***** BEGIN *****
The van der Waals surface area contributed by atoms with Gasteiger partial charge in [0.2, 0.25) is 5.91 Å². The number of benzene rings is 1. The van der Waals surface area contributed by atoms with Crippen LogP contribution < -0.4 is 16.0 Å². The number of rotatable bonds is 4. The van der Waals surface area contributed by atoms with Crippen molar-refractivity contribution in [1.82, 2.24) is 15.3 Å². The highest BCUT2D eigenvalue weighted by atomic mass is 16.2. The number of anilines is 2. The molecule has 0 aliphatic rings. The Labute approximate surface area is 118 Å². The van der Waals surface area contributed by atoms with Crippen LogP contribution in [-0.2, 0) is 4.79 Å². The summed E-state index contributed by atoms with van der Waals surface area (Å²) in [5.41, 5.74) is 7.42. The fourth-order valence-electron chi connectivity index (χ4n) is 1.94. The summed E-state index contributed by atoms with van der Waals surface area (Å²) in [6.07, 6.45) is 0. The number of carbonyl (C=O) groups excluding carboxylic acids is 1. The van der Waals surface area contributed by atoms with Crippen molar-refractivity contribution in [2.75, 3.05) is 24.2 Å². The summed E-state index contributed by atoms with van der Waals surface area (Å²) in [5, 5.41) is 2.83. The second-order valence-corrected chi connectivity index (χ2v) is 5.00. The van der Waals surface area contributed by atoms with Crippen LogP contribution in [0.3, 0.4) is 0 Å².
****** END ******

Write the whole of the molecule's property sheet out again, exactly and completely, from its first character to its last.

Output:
The van der Waals surface area contributed by atoms with Gasteiger partial charge in [0.2, 0.25) is 5.91 Å². The number of benzene rings is 1. The van der Waals surface area contributed by atoms with Crippen LogP contribution < -0.4 is 16.0 Å². The number of rotatable bonds is 4. The van der Waals surface area contributed by atoms with Crippen molar-refractivity contribution in [1.82, 2.24) is 15.3 Å². The highest BCUT2D eigenvalue weighted by atomic mass is 16.2. The number of anilines is 2. The molecule has 0 aliphatic rings. The Labute approximate surface area is 118 Å². The van der Waals surface area contributed by atoms with Crippen LogP contribution in [-0.2, 0) is 4.79 Å². The summed E-state index contributed by atoms with van der Waals surface area (Å²) in [5.41, 5.74) is 7.42. The fourth-order valence-electron chi connectivity index (χ4n) is 1.94. The summed E-state index contributed by atoms with van der Waals surface area (Å²) in [6.07, 6.45) is 0. The number of carbonyl (C=O) groups excluding carboxylic acids is 1. The van der Waals surface area contributed by atoms with Crippen molar-refractivity contribution in [2.75, 3.05) is 24.2 Å². The summed E-state index contributed by atoms with van der Waals surface area (Å²) in [5, 5.41) is 2.83. The second-order valence-corrected chi connectivity index (χ2v) is 5.00. The van der Waals surface area contributed by atoms with Crippen LogP contribution in [0.3, 0.4) is 0 Å².